Cessnock may have gained national attention this week for its One Nation vote, but many years ago it was the Communist Party that held sway in the area.
So says Brian Lout from Cessnock, who contacted us after we compared Hunter MP Joel Fitzgibbon's comments about having a crack at the Labor leadership to the cult TV series Game of Thrones.
We'd written that Fitzy had "copped a dagger to the midriff from Pauline Hanson's One Nation" and that coal miners out Cessnock-way have had a gutful.
The narrative to emerge from the election result in the Hunter Valley was that coal miners weren't happy about Labor's policy on climate change. They were worried about their livelihoods.
Fitzy said on Monday that Labor needs to "re-engage with our blue-collar base and put more focus on regional and rural Australia".
But Brian - who was a Labor Party member for about 20 years - questioned whether coal miners, in particular, could still be defined as "blue-collar".
He reckoned that "coal miners today aren't like coal miners in decades past".
"The vast majority who work in the coal industry today work in open-cuts," he said.
"Instead of being working class, I call them the working bourgeoisie. They ride around in salary-sacrificed four-wheel drives and send their kids to private school. To me, they are not working class."
Topics: "So they're not really blue collar? Well, they're definitely not white collar. We're trying to think about an in-between collar. Are they more purple collar?
Brian: "Well they're not red, we can say that. Coal miners used to be the doyen of the working class, quite militant. In fact, during Cessnock's history, it used to be referred to as the Red Shire".
"In the period between 1944 and 1947, Cessnock or the Kearsley Shire was controlled by the Communist Party. The Communists had a majority on the Kearsley Shire.
"I know we talk of Joy Cummings being the first lady mayoress. And all the tributes should go to her for that. But Nellie Simm, a communist, was a deputy mayor on the Kearsley Shire. She stepped up and filled the casual mayor's vacancy for a period. You could well argue that Nellie Simm predated Joy Cummings."
Brian added there had already been a "cosmic shift" in the Upper Hunter at the last state election away from the ALP to the Shooters, Fishers and Farmers Party.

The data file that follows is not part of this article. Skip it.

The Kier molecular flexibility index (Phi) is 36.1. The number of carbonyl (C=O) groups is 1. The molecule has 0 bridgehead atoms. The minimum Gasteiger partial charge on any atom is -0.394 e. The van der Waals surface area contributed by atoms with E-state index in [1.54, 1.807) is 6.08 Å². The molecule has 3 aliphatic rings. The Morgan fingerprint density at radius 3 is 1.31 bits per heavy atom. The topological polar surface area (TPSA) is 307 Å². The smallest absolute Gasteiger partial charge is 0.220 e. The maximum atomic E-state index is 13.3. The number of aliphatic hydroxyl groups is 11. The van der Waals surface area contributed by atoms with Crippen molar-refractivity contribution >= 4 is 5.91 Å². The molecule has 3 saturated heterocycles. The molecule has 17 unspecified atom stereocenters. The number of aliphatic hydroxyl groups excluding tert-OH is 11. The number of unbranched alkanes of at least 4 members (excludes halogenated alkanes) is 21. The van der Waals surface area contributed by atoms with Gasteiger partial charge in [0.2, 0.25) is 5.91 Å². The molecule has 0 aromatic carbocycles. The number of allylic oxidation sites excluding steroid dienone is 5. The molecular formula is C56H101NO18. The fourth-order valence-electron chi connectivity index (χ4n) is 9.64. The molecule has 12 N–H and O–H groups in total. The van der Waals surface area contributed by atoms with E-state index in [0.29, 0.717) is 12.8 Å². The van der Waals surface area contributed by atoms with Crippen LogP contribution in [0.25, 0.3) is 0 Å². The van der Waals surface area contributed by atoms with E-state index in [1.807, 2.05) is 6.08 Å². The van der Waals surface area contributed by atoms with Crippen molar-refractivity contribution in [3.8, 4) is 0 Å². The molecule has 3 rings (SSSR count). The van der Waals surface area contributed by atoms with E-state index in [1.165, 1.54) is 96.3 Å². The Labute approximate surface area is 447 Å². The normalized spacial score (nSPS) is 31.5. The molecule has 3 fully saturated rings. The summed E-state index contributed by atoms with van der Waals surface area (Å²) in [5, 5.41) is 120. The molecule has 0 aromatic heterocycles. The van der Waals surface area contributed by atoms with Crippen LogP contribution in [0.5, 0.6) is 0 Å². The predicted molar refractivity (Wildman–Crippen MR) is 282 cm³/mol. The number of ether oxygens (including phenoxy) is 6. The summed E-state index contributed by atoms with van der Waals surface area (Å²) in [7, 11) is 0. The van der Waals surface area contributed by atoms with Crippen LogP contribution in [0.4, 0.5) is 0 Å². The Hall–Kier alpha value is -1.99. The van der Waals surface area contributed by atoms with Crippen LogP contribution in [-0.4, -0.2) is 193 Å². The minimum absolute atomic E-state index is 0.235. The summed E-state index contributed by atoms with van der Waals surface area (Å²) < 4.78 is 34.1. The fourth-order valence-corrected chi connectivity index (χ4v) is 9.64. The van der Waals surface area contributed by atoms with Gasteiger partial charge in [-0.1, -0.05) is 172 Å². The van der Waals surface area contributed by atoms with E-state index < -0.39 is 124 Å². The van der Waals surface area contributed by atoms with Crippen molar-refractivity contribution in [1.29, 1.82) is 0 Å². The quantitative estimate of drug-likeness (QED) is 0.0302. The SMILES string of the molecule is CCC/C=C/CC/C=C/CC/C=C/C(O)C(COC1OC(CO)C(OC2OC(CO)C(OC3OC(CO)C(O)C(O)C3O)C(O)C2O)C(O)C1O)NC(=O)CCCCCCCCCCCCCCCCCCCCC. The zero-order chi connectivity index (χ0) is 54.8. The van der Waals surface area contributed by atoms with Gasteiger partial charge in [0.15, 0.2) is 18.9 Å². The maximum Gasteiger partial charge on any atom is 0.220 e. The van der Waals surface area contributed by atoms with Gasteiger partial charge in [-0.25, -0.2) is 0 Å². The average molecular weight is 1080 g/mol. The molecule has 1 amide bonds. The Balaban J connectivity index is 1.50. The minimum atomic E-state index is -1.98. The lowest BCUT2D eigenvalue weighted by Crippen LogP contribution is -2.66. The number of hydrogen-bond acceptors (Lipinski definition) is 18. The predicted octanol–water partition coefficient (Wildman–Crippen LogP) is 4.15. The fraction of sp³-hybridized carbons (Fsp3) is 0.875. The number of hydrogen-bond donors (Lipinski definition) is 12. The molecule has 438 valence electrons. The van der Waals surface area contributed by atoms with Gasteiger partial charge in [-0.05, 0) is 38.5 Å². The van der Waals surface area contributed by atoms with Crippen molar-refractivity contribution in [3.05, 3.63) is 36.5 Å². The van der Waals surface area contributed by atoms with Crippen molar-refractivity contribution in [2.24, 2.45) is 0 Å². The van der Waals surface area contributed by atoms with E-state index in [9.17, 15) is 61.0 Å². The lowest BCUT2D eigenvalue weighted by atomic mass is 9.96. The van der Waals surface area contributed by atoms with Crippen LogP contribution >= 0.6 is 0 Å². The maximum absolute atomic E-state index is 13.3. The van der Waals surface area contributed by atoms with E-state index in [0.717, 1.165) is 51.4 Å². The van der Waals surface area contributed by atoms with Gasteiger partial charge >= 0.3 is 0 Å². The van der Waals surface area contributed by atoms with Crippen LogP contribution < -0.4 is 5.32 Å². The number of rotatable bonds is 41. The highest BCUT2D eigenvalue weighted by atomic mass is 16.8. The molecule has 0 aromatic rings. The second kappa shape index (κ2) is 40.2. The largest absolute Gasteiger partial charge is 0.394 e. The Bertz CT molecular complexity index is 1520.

"There was no Shooters candidate standing at the federal election. My reading is, they've shifted from the Shooters to One Nation at the federal level.
"They broke the nexus between identifying themselves as working people and the ALP. Having broken it, they haven't returned. Now they've chucked their lot in with One Nation."
All this talk about coal miners and the working class has us wondering, do they drink craft beer or VB?
VB is supposed to be the working man's beer, isn't it? It used to be, anyhow.
In a statement on its website, VB announced it would be giving away free beer for two hours on Sunday at 143 pubs across Australia, including a few in the Hunter.
The beer brand's marketing people appear to be tapping into the election result.
"There's been a lot of talk over the last few months. While we don't know what's coming next, we do know this. It's the start of another week and it's time to get back to doing what we do best: working hard," the statement said.
"That's the only way we are going to push this country forward. For everyone ready to get on with the job of making Australia a better place, it's our shout."
In Newcastle and Lake Macquarie, free VB will be on offer from 2pm to 4pm on Sunday at Honeysuckle Hotel, Mattara Hotel at Charlestown, Jewells Tavern and Iron Horse Inn at Cardiff.
Thing is, will the folks who have flocked to craft and foreign beer be able to bring themselves to taste VB?
The Working Poor
Speaking of class, a Newcastle reader recalled on Facebook after the election that "John Howard convinced the working class that they were middle class".
"He called them 'aspirational'. This notion is based on the lie that we can all rise to the top, that we can all be wealthy, despite the fact our economy is not at all structured for us all to enjoy a slice of the wealth.
"In fact, there is very little room at the top. Those who are there are held in place by the rest of us below. The lie tells us we can all be middle class and enjoy all the things middle class people have enjoyed. The reality is that the majority of wealth is held by a few, and that the rest of us form the base of the pyramid. We play a supporting role to those at the top through our labour, our debt and a misguided belief in the possibility we can rise to the top. The reality is that the so-called middle class are quickly becoming the working poor."
During the election, we were chatting to a couple of blokes at a coffee shop. They reckon that anyone can rise to the top and make a lot of money in Australia if they really put their mind to it. We should add that these two blokes are bankers.